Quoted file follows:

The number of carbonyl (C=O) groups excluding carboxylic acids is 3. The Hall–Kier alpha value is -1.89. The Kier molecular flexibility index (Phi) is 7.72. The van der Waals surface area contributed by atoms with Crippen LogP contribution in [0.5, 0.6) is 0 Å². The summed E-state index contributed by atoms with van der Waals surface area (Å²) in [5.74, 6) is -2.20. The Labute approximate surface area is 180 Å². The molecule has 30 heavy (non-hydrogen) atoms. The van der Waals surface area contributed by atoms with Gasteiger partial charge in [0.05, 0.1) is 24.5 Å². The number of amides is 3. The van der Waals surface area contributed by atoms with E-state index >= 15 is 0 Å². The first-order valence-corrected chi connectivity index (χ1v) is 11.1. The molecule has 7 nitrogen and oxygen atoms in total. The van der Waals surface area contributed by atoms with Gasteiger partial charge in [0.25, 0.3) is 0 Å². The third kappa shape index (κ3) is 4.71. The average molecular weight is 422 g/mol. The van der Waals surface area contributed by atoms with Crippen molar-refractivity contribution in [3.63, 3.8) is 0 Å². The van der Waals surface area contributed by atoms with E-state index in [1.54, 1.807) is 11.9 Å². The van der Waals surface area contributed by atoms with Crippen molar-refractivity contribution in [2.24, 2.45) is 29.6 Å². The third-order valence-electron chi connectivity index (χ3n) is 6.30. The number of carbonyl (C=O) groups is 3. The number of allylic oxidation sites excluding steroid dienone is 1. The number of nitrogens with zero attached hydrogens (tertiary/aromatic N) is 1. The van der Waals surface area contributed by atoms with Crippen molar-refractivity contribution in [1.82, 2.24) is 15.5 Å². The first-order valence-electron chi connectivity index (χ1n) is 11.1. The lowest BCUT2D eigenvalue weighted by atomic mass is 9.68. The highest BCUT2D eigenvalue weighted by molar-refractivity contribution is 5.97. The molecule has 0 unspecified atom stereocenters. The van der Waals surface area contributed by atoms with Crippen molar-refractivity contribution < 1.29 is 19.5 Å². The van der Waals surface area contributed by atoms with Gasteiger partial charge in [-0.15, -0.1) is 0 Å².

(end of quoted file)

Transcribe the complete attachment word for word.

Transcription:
The number of carbonyl (C=O) groups excluding carboxylic acids is 3. The Hall–Kier alpha value is -1.89. The Kier molecular flexibility index (Phi) is 7.72. The van der Waals surface area contributed by atoms with Crippen LogP contribution in [0.5, 0.6) is 0 Å². The summed E-state index contributed by atoms with van der Waals surface area (Å²) in [5.74, 6) is -2.20. The Labute approximate surface area is 180 Å². The molecule has 30 heavy (non-hydrogen) atoms. The van der Waals surface area contributed by atoms with Gasteiger partial charge in [0.05, 0.1) is 24.5 Å². The number of amides is 3. The van der Waals surface area contributed by atoms with E-state index >= 15 is 0 Å². The first-order valence-corrected chi connectivity index (χ1v) is 11.1. The molecule has 7 nitrogen and oxygen atoms in total. The van der Waals surface area contributed by atoms with Gasteiger partial charge in [0.25, 0.3) is 0 Å². The third kappa shape index (κ3) is 4.71. The average molecular weight is 422 g/mol. The van der Waals surface area contributed by atoms with Crippen molar-refractivity contribution in [3.63, 3.8) is 0 Å². The van der Waals surface area contributed by atoms with E-state index in [1.54, 1.807) is 11.9 Å². The van der Waals surface area contributed by atoms with Crippen molar-refractivity contribution in [2.24, 2.45) is 29.6 Å². The third-order valence-electron chi connectivity index (χ3n) is 6.30. The number of carbonyl (C=O) groups is 3. The number of allylic oxidation sites excluding steroid dienone is 1. The number of nitrogens with zero attached hydrogens (tertiary/aromatic N) is 1. The van der Waals surface area contributed by atoms with Crippen molar-refractivity contribution in [1.82, 2.24) is 15.5 Å². The first-order valence-electron chi connectivity index (χ1n) is 11.1. The lowest BCUT2D eigenvalue weighted by atomic mass is 9.68. The highest BCUT2D eigenvalue weighted by molar-refractivity contribution is 5.97. The molecule has 0 unspecified atom stereocenters. The van der Waals surface area contributed by atoms with Crippen molar-refractivity contribution < 1.29 is 19.5 Å². The van der Waals surface area contributed by atoms with Gasteiger partial charge in [-0.15, -0.1) is 0 Å².